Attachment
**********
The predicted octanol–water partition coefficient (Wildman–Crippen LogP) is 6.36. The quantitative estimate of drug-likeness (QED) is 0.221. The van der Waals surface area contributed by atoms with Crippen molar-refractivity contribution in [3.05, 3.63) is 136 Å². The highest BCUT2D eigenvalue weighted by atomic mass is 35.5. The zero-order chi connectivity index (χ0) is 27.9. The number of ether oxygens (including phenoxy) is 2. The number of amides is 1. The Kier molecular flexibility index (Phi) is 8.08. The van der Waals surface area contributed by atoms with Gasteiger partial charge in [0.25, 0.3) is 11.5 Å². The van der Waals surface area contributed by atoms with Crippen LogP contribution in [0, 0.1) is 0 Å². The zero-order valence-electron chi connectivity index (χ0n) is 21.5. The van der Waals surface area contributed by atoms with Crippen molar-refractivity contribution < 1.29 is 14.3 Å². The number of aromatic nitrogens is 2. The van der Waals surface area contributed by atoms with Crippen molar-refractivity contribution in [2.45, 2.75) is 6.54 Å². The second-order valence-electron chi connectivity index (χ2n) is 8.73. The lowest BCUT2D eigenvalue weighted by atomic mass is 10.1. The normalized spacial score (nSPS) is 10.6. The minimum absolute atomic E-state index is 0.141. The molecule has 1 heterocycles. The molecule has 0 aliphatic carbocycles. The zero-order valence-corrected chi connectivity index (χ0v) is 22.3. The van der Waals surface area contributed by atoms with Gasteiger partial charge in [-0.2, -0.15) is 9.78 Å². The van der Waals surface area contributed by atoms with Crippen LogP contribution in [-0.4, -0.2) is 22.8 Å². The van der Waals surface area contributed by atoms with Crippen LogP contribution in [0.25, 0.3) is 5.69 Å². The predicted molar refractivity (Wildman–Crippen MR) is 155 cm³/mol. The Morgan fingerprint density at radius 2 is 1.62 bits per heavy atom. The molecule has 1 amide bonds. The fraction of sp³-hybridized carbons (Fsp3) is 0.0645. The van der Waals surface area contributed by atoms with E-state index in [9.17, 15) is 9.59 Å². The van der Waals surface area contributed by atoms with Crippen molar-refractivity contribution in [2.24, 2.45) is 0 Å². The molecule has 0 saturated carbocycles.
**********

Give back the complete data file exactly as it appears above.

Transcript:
The predicted octanol–water partition coefficient (Wildman–Crippen LogP) is 6.36. The quantitative estimate of drug-likeness (QED) is 0.221. The van der Waals surface area contributed by atoms with Crippen molar-refractivity contribution in [3.05, 3.63) is 136 Å². The highest BCUT2D eigenvalue weighted by atomic mass is 35.5. The zero-order chi connectivity index (χ0) is 27.9. The number of ether oxygens (including phenoxy) is 2. The number of amides is 1. The Kier molecular flexibility index (Phi) is 8.08. The van der Waals surface area contributed by atoms with Gasteiger partial charge in [0.25, 0.3) is 11.5 Å². The van der Waals surface area contributed by atoms with Crippen LogP contribution in [0, 0.1) is 0 Å². The zero-order valence-electron chi connectivity index (χ0n) is 21.5. The van der Waals surface area contributed by atoms with Crippen molar-refractivity contribution < 1.29 is 14.3 Å². The number of aromatic nitrogens is 2. The van der Waals surface area contributed by atoms with Crippen molar-refractivity contribution in [2.45, 2.75) is 6.54 Å². The second-order valence-electron chi connectivity index (χ2n) is 8.73. The lowest BCUT2D eigenvalue weighted by atomic mass is 10.1. The normalized spacial score (nSPS) is 10.6. The minimum absolute atomic E-state index is 0.141. The molecule has 1 heterocycles. The molecule has 0 aliphatic carbocycles. The zero-order valence-corrected chi connectivity index (χ0v) is 22.3. The van der Waals surface area contributed by atoms with Gasteiger partial charge in [-0.2, -0.15) is 9.78 Å². The van der Waals surface area contributed by atoms with Crippen LogP contribution in [-0.4, -0.2) is 22.8 Å². The van der Waals surface area contributed by atoms with Crippen LogP contribution in [0.25, 0.3) is 5.69 Å². The predicted molar refractivity (Wildman–Crippen MR) is 155 cm³/mol. The Morgan fingerprint density at radius 2 is 1.62 bits per heavy atom. The molecule has 1 amide bonds. The fraction of sp³-hybridized carbons (Fsp3) is 0.0645. The van der Waals surface area contributed by atoms with E-state index in [9.17, 15) is 9.59 Å². The van der Waals surface area contributed by atoms with Crippen molar-refractivity contribution in [2.24, 2.45) is 0 Å². The molecule has 0 saturated carbocycles.